When thinking about taming an expanding book collection, most people think of the typical library model, rows of straight parallel shelves. Most of the shelves in this book break that model completely. Indeed, many of the designs strike me as dangerous to anyone with obsessive-compulsive disorder: shelves that twist and curve and teeter at odd angles will, when filled with books, wreak havoc with any orderly linear concept of book storage.

Two off-kilter designs proclaim their intent in their very names: 'Untamed Chaos' consists of "nine identically sized boxes, stacked and angled in chaotic fusion" (see it HERE), while 'Broken Shelves' breaks each shelf into two parts, each sagging down at odd angles (see it HERE, about halfway down the page). These off-kilter shelves often rely on the weight of the books themselves to make the displays work, which can make extracting the volume you desire a frustrating game of Jenga or Pick-Up Sticks.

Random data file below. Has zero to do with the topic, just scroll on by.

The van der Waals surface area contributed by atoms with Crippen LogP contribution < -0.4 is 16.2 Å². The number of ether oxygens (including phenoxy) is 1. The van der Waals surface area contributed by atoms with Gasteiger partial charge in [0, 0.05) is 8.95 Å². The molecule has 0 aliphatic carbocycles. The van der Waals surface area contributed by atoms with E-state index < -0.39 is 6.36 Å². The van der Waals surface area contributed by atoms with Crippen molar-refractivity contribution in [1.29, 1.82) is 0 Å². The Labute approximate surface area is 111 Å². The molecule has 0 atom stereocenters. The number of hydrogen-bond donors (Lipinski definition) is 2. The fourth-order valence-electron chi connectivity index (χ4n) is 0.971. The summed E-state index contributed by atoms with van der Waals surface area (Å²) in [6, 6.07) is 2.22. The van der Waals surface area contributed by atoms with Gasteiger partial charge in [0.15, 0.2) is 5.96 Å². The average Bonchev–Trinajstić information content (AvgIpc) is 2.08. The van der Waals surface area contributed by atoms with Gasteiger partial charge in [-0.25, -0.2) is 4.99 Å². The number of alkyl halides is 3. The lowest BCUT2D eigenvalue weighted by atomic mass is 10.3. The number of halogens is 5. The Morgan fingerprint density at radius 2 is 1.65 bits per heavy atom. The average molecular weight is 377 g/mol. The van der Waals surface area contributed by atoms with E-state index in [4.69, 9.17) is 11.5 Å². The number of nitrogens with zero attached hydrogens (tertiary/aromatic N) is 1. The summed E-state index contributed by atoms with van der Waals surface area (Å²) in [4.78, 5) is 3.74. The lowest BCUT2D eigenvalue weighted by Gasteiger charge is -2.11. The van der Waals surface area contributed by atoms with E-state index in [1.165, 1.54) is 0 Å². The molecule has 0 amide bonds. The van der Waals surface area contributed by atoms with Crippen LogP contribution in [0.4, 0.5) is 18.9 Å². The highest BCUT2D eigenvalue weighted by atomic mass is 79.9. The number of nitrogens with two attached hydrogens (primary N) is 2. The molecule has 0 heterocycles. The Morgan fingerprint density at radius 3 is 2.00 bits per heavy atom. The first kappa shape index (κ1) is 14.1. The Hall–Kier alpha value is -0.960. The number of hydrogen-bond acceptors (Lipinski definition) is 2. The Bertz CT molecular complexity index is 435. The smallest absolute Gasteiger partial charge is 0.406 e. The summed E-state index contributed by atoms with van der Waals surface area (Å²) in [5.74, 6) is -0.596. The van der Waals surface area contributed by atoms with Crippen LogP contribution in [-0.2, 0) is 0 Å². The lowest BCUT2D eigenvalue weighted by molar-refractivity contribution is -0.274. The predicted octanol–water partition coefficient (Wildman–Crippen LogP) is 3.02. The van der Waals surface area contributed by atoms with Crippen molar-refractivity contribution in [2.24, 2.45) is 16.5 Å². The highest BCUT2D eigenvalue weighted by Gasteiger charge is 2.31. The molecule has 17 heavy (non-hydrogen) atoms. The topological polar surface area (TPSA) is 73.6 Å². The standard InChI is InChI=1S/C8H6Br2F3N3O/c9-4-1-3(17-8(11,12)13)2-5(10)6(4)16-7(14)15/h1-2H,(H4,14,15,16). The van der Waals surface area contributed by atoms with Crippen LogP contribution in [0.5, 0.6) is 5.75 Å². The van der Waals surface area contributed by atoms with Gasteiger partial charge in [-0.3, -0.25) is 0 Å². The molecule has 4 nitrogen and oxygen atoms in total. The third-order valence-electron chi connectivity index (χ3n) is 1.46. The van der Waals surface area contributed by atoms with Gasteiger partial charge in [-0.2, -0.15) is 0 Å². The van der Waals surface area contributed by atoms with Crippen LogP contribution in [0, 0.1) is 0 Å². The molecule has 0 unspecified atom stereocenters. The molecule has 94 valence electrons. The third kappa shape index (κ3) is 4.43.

Indeed, calling some of them 'bookshelves' at all may be a misnomer; given that so many of them use such book-unfriendly shapes as circles, ovals, kidneys, triangles, and polygons of the most outlandish design. This is not necessarily a bad thing, however, as such designs force the intermingling of books with other objects.

A lot of people out there probably are less interested in making a philosophical statement how the written word should be integrated with rather than segregated from other objects in our lives, and more interested in getting their damn piles of books under control. The choices presented in Bookshelf narrow considerably for those with vast collections and/or limited space, but there are some good choices.